30. ^ Under the Redistribution of Seats Act 1885 (48 & 49 Vict. c.23).
  31. ^ Youngs, Frederic A. Guide to the Local Administrative Units of England Volume II: Northern England (Part III: Parliamentary Constituencies) Royal Historical Society, London, 1991.
  32. ^ Under the Local Government Act 1888 (51 & 52 Vict. c.41).
  33. ^ The Huntingdon and Peterborough Order 1964 (SI 1964/367), see Local Government Commission for England (1958–1967), Report and Proposals for the East Midlands General Review Area (Report No.3), 31 July 1961 and Report and Proposals for the Lincolnshire and East Anglia General Review Area (Report No.9), 7 May 1965.
  34. ^ Under the Local Government Act 1894 (56 & 57 Vict. c.73).
  35. ^ Under the Local Government Act 1972 (1972 cap.70), see The English Non-Metropolitan Districts (Definition) Order 1972 (SI 1972/2039) Part 5: County of Cambridgeshire.
  36. ^ Issued under the Great Seal of the Realm dated 25 June 1974, see the London Gazette: no. 46334, p. 7419, 28 June 1974.
  37. ^ The Cambridgeshire (City of Peterborough) (Structural, Boundary and Electoral Changes) Order 1996 (SI 1996/1878), see Local Government Commission for England (1992), Final Recommendations for the Future Local Government of Cambridgeshire, October 1994 and Final Recommendations on the Future Local Government of Basildon & Thurrock, Blackburn & Blackpool, Broxtowe, Gedling & Rushcliffe, Dartford & Gravesham, Gillingham & Rochester upon Medway, Exeter, Gloucester, Halton & Warrington, Huntingdonshire & Peterborough, Northampton, Norwich, Spelthorne and the Wrekin, December 1995.
  38. ^ Under the Local Government Act 2000 (2000 cap.22), see Modular constitutions for English local authorities Department for Environment, Transport and the Regions, February 2001.
  39. ^ Walton, Jemma "Meet Peterborough's Volunteer Fire Brigade team", Peterborough Evening Telegraph, 26 July 2007.
  40. ^ "Volunteer soldiers mark unit's centenary year", Peterborough Evening Telegraph, 3 April 2008.
  41. ^ The annual health check: assessing and rating the NHS (pp.22, 34 & 69) Commission for Healthcare Audit and Inspection, October 2006.
  42. ^ Greater Peterborough Health Investment Plan Peterborough and Stamford Hospitals NHS Foundation Trust, Peterborough Primary Care Trust and Cambridgeshire and Peterborough Mental Health Partnership Trust (retrieved 23 April 2007).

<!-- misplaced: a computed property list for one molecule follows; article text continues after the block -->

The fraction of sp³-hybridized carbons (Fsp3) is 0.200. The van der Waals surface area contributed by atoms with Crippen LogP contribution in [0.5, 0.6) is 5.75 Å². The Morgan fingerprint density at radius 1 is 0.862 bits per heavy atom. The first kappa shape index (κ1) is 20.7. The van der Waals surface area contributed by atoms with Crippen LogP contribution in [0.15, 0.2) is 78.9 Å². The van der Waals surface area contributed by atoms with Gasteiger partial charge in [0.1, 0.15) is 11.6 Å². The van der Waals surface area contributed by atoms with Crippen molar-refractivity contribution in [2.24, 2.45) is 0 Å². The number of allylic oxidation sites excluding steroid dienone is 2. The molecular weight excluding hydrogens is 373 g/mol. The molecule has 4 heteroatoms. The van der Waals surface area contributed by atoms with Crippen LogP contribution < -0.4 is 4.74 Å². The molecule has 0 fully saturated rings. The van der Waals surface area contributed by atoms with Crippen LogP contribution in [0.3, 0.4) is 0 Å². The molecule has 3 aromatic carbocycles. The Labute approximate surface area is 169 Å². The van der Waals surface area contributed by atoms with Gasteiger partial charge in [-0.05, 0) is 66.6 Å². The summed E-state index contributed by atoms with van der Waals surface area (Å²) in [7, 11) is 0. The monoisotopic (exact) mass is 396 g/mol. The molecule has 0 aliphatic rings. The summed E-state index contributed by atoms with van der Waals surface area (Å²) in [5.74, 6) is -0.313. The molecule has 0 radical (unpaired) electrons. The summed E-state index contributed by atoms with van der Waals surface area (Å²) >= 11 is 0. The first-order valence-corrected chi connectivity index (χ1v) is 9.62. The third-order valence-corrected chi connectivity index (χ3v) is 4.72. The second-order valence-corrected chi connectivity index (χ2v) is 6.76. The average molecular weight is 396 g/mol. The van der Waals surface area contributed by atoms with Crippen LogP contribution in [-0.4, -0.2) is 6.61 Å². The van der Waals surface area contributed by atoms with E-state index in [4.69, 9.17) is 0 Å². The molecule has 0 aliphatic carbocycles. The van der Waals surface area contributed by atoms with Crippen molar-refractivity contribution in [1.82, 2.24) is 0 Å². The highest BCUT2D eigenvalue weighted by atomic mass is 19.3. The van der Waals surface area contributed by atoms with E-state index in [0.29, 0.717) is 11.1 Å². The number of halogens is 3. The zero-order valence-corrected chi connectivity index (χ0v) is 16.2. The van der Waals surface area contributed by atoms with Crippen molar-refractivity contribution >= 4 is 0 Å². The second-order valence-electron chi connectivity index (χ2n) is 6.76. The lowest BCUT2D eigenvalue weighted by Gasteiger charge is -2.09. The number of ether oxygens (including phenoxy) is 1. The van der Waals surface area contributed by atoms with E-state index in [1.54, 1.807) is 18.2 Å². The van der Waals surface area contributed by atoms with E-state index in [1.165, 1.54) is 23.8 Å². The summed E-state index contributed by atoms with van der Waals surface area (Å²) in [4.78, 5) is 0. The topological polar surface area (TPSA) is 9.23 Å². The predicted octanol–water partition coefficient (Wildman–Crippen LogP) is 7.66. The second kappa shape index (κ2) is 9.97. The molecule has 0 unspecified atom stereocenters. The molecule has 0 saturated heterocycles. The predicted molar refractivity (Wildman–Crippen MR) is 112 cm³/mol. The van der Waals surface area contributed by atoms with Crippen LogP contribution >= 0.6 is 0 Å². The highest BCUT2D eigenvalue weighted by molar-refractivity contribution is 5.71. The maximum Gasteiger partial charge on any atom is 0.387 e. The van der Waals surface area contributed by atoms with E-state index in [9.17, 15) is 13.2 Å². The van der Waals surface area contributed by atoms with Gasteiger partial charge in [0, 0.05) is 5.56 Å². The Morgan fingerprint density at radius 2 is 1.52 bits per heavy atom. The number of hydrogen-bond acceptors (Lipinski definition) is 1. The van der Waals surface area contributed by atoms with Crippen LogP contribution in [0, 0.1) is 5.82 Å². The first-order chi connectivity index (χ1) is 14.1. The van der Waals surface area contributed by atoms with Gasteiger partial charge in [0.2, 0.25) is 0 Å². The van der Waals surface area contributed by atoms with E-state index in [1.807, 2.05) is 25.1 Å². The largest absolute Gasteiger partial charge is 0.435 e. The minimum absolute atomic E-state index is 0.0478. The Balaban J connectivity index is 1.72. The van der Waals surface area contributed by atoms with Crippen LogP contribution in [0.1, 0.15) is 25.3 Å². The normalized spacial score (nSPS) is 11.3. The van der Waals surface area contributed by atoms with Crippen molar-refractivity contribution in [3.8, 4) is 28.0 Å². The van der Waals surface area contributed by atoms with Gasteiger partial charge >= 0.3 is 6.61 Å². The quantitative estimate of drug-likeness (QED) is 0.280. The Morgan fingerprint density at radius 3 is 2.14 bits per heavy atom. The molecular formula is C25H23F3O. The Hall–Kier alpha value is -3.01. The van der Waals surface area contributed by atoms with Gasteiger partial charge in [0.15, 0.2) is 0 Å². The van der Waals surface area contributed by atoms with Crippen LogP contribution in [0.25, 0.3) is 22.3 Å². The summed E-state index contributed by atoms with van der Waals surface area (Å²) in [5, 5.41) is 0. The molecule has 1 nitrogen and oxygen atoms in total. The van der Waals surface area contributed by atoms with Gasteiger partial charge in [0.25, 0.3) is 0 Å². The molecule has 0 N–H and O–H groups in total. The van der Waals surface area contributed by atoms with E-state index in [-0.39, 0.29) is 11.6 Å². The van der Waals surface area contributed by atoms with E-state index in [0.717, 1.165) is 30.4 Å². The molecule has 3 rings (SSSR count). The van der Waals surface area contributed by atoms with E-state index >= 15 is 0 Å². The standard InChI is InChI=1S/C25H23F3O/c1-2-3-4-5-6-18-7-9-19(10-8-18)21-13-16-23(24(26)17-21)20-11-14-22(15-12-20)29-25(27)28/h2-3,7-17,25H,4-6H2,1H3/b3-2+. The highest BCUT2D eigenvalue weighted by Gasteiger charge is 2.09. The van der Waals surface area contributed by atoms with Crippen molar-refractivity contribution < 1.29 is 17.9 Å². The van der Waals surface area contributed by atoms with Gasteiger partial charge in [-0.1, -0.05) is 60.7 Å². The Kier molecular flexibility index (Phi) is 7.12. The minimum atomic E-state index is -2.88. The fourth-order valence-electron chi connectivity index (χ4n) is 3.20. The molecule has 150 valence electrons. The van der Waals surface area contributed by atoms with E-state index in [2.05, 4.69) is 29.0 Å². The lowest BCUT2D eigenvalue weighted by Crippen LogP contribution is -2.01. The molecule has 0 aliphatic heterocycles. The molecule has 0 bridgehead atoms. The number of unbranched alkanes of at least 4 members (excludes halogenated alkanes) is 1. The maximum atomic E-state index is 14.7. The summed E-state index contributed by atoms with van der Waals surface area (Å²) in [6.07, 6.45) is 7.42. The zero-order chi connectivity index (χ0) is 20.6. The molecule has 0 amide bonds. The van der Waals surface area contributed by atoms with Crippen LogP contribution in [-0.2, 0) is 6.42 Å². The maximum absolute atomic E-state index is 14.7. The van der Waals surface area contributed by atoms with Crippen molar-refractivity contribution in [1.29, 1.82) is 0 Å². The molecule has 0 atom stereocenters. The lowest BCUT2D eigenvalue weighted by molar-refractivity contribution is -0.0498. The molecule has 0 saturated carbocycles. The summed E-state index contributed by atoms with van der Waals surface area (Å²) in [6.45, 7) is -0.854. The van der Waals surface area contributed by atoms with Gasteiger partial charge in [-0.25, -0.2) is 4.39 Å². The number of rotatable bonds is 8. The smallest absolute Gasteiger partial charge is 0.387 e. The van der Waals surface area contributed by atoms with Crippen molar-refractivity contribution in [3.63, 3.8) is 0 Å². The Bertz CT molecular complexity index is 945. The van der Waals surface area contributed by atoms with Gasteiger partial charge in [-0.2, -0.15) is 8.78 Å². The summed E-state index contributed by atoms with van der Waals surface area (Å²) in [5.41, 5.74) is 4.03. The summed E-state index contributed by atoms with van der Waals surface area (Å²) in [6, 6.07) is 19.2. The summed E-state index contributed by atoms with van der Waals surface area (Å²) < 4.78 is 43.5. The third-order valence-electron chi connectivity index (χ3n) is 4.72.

43. ^ Council Tax Summary and A–Z Guide Peterborough City Council, 1 April 2009.
  44. ^ Broadband availability details for Peterborough Samknows (retrieved 28 August 2007).
  45. ^ Peterborough's Community Strategy Greater Peterborough Partnership, Progress Report Summary 2006.
  46. ^ Marais, John Regional Gross Value Added 1989–2003 (pp.240-253) Office for National Statistics, December 2006.
  47. ^ Components may not sum to totals due to rounding.
  48. ^ Includes hunting and forestry.
  49. ^ Includes energy and construction.
  50. ^ Includes financial intermediation services indirectly measured.
  51. ^ Hastings, David and Swadkin, Claire Regional economic indicators with a focus on the differences in regional economic performance Economic and Labour Market Review, vol.1 no.2 (pp.52-64) February 2007.
  52. ^ "Peterborough leads UK’s business population growth, according to Royal Mail’s Business Barometer", Royal Mail (press release), 19 January 2007.
  53. ^ Peterborough Environment Cluster The UK Centre for Economic and Environmental Development (retrieved 20 December 2007).
  54. ^ Peterborough - the UK's Environment Capital Greater Peterborough Partnership (retrieved 20 December 2007).
  55. ^ [1] Peterborough Environment City Trust website.
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  123. ^ Green Flag Award Winners (p.13) The Civic Trust, 21 July 2006. Peterborough Civic Society is registered with the Civic Trust.
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Bibliography

  • Banham, John Final Recommendations for the Future Local Government of Cambridgeshire HMSO, London, 1994.
  • Banham, John Final Recommendations on the Future Local Government of Basildon & Thurrock, Blackburn & Blackpool, Broxtowe, Gedling & Rushcliffe, Dartford & Gravesham, Gillingham & Rochester upon Medway, Exeter, Gloucester, Halton & Warrington, Huntingdonshire & Peterborough, Northampton, Norwich, Spelthorne and the Wrekin HMSO, London, 1995.